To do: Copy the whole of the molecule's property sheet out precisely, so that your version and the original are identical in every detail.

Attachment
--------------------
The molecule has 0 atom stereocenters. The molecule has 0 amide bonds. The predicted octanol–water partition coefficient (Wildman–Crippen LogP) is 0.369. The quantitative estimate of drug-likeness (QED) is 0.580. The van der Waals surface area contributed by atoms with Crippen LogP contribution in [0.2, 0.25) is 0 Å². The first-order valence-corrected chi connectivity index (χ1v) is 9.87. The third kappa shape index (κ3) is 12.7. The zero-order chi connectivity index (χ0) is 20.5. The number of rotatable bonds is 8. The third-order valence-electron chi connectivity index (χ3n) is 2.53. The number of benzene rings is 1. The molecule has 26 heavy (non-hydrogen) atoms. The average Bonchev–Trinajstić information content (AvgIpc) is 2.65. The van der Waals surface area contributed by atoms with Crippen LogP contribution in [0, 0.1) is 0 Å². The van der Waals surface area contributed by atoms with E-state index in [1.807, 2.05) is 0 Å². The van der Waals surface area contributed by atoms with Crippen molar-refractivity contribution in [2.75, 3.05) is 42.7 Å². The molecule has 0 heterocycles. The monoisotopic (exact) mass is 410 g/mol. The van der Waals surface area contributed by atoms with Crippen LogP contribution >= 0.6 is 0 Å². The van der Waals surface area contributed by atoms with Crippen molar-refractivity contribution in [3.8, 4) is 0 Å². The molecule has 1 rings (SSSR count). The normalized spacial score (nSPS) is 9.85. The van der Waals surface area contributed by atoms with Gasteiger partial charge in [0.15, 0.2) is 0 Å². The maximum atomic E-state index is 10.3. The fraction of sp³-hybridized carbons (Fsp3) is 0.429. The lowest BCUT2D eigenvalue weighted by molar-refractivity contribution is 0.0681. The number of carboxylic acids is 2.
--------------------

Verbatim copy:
The molecule has 0 atom stereocenters. The molecule has 0 amide bonds. The predicted octanol–water partition coefficient (Wildman–Crippen LogP) is 0.369. The quantitative estimate of drug-likeness (QED) is 0.580. The van der Waals surface area contributed by atoms with Crippen LogP contribution in [0.2, 0.25) is 0 Å². The first-order valence-corrected chi connectivity index (χ1v) is 9.87. The third kappa shape index (κ3) is 12.7. The zero-order chi connectivity index (χ0) is 20.5. The number of rotatable bonds is 8. The third-order valence-electron chi connectivity index (χ3n) is 2.53. The number of benzene rings is 1. The molecule has 26 heavy (non-hydrogen) atoms. The average Bonchev–Trinajstić information content (AvgIpc) is 2.65. The van der Waals surface area contributed by atoms with Crippen LogP contribution in [0, 0.1) is 0 Å². The van der Waals surface area contributed by atoms with E-state index in [1.807, 2.05) is 0 Å². The van der Waals surface area contributed by atoms with Crippen molar-refractivity contribution in [2.75, 3.05) is 42.7 Å². The molecule has 0 heterocycles. The monoisotopic (exact) mass is 410 g/mol. The van der Waals surface area contributed by atoms with Crippen LogP contribution >= 0.6 is 0 Å². The van der Waals surface area contributed by atoms with Crippen molar-refractivity contribution in [3.8, 4) is 0 Å². The molecule has 1 rings (SSSR count). The normalized spacial score (nSPS) is 9.85. The van der Waals surface area contributed by atoms with Gasteiger partial charge in [0.15, 0.2) is 0 Å². The maximum atomic E-state index is 10.3. The fraction of sp³-hybridized carbons (Fsp3) is 0.429. The lowest BCUT2D eigenvalue weighted by molar-refractivity contribution is 0.0681. The number of carboxylic acids is 2.